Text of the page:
in "Stars and Stripes," the Flower Festival in Genzano pas de deux,
the Scotch girl in "Scotch Symphony," and the Ballerina Doll in "The
Steadfast Tin Soldier."
AB: You were a student at the School of American Ballet. Is this book inspired by events from your own life?
MWL: Somewhat. Obviously my experience was a big influence. I was more interested in hitting on the general challenges that everyone faced during that competitive experience, so I created different characters and situations to highlight the individual struggles, from eating disorders to injuries to personality conflicts.
AB: How did your high school experience differ from the norm by attending a ballet boarding school?
MWL: Oh it was very different. There were no sports teams or formal dances. The ratio of girls to boys was about 10 to 1. We all had so much in common and so much focus and passion for what we were doing, and yet we were all in competition with each other. Most of our schoolwork was done as independent study, and the high school we went to was made up of child movie stars, kids on Broadway, and up and coming young musicians. I was across the country from my family at 16 and living my own fast-paced life in New York.
AB: Why did you decide to write "Girl in Motion"?
MWL: I started the book my junior year of college (about ten years ago) when I started teaching ballet regularly and as a way of working through my whole ballet experience. I read so many ballet books growing up and there simply wasn't the kind of book I wanted to read--most of the literature is restricted to stories of the ballets and biographies of great dancers or choreographers. Nothing seemed to encapsulate my experience, and I wanted to write something for the students and aspiring dancers I was watching grow up into the system.
AB: Is there a character you identify with the most?
MWL: Anna is the main character, and the biggest thing about her I relate to is the challenge with her height. That was my challenge too, and as I saw my friends struggle to lose weight I was almost jealous of them. I always knew my height was completely beyond my control. I identify with Anna's friend Jen a lot too, because she has this sense that even when she accomplishes something huge it still isn't good enough. There's a general mentality of that in ballet; that no matter what you do it isn't good enough.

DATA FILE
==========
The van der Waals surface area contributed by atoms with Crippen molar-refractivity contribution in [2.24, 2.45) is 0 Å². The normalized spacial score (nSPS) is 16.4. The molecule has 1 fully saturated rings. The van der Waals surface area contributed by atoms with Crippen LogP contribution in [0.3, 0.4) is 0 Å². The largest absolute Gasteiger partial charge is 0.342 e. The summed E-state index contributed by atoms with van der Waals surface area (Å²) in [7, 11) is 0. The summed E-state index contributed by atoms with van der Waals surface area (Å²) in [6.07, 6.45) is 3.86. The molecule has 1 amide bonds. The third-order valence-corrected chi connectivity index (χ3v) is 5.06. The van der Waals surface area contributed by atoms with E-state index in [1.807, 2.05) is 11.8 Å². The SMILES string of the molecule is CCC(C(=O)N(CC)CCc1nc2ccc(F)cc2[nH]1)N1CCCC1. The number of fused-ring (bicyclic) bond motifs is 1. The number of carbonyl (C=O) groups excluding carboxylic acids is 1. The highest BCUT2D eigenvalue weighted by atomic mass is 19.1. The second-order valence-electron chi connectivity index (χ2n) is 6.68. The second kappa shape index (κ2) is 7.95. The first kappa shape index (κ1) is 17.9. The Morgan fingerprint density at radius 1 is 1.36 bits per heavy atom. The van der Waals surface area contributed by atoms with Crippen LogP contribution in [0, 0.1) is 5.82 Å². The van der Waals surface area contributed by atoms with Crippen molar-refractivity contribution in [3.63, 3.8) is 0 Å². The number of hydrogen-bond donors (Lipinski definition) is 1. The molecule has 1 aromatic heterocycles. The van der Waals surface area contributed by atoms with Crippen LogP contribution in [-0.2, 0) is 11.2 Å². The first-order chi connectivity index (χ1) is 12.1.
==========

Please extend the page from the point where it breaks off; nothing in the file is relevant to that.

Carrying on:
AB: What authors or books have influenced your writing?
MWL: The work I do now in the book industry means I read a ton of books, so there are things I admire about so many authors. For "Girl in Motion," probably the writer I was most influenced by was Curtis Sittenfeld, who wrote "Prep." That book is about a girl coming of age at a boarding school and she completely captured all the feelings, even the ugly ones, that encapsulated the experience.
AB: If you could go back in time and talk to your teenage self, what would you tell her?
MWL: I would say, life just gets better as you get older. The one sure
thing in life is change, and you can count on good things happening
eventually. It's cliche, but things work out--they just do.
AB: What are you working on now?
MWL: At the moment, I'm teaching a little bit of ballet and working at Amazon. We just bought a new fixer-upper house, so a lot of my energy has gone into that and just enjoying my husband and being married. Eventually I hope to write a sequel to "Girl in Motion" and some other things and hopefully I'll find time to do that in the years to come.
Thanks, Miriam for joing us here at Fictionistas!
You can find Miriam's book here: http://www.amazon.com/Girl-Motion-Novel-Miriam-Wenger-Landis/dp/1451591659/ref=sr_1_1?ie=UTF8&qid=1298411081&sr=8-1